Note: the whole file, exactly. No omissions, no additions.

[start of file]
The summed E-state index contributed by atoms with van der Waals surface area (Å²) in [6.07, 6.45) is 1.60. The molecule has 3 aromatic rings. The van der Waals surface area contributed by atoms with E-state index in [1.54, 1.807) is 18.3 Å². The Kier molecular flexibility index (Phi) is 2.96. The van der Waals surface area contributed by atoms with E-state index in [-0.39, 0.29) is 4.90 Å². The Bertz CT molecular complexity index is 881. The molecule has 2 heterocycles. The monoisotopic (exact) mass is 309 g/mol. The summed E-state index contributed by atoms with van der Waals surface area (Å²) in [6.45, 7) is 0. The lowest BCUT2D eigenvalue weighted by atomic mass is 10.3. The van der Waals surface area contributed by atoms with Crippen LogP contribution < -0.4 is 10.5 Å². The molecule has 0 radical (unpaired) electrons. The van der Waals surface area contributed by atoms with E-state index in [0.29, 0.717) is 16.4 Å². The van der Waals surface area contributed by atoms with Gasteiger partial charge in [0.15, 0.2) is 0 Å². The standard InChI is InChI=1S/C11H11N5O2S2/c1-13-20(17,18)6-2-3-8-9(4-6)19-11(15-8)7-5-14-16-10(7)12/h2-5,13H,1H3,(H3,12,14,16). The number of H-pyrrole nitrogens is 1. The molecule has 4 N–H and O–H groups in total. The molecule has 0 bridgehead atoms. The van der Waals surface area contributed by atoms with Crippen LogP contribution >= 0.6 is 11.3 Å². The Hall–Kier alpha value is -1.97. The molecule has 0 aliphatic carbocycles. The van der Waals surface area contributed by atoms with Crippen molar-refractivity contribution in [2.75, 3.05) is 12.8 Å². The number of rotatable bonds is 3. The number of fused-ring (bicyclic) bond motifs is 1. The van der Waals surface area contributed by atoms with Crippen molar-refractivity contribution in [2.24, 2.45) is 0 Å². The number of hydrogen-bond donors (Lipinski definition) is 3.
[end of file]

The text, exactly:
The summed E-state index contributed by atoms with van der Waals surface area (Å²) in [6.07, 6.45) is 1.60. The molecule has 3 aromatic rings. The van der Waals surface area contributed by atoms with E-state index in [1.54, 1.807) is 18.3 Å². The Kier molecular flexibility index (Phi) is 2.96. The van der Waals surface area contributed by atoms with E-state index in [-0.39, 0.29) is 4.90 Å². The Bertz CT molecular complexity index is 881. The molecule has 2 heterocycles. The monoisotopic (exact) mass is 309 g/mol. The summed E-state index contributed by atoms with van der Waals surface area (Å²) in [6.45, 7) is 0. The lowest BCUT2D eigenvalue weighted by atomic mass is 10.3. The van der Waals surface area contributed by atoms with Crippen LogP contribution < -0.4 is 10.5 Å². The molecule has 0 radical (unpaired) electrons. The van der Waals surface area contributed by atoms with E-state index in [0.29, 0.717) is 16.4 Å². The van der Waals surface area contributed by atoms with Gasteiger partial charge in [0.15, 0.2) is 0 Å². The standard InChI is InChI=1S/C11H11N5O2S2/c1-13-20(17,18)6-2-3-8-9(4-6)19-11(15-8)7-5-14-16-10(7)12/h2-5,13H,1H3,(H3,12,14,16). The number of H-pyrrole nitrogens is 1. The molecule has 4 N–H and O–H groups in total. The molecule has 0 bridgehead atoms. The van der Waals surface area contributed by atoms with Crippen LogP contribution >= 0.6 is 11.3 Å². The Hall–Kier alpha value is -1.97. The molecule has 0 aliphatic carbocycles. The van der Waals surface area contributed by atoms with Crippen molar-refractivity contribution in [2.75, 3.05) is 12.8 Å². The number of rotatable bonds is 3. The number of fused-ring (bicyclic) bond motifs is 1. The van der Waals surface area contributed by atoms with Crippen molar-refractivity contribution in [2.24, 2.45) is 0 Å². The number of hydrogen-bond donors (Lipinski definition) is 3.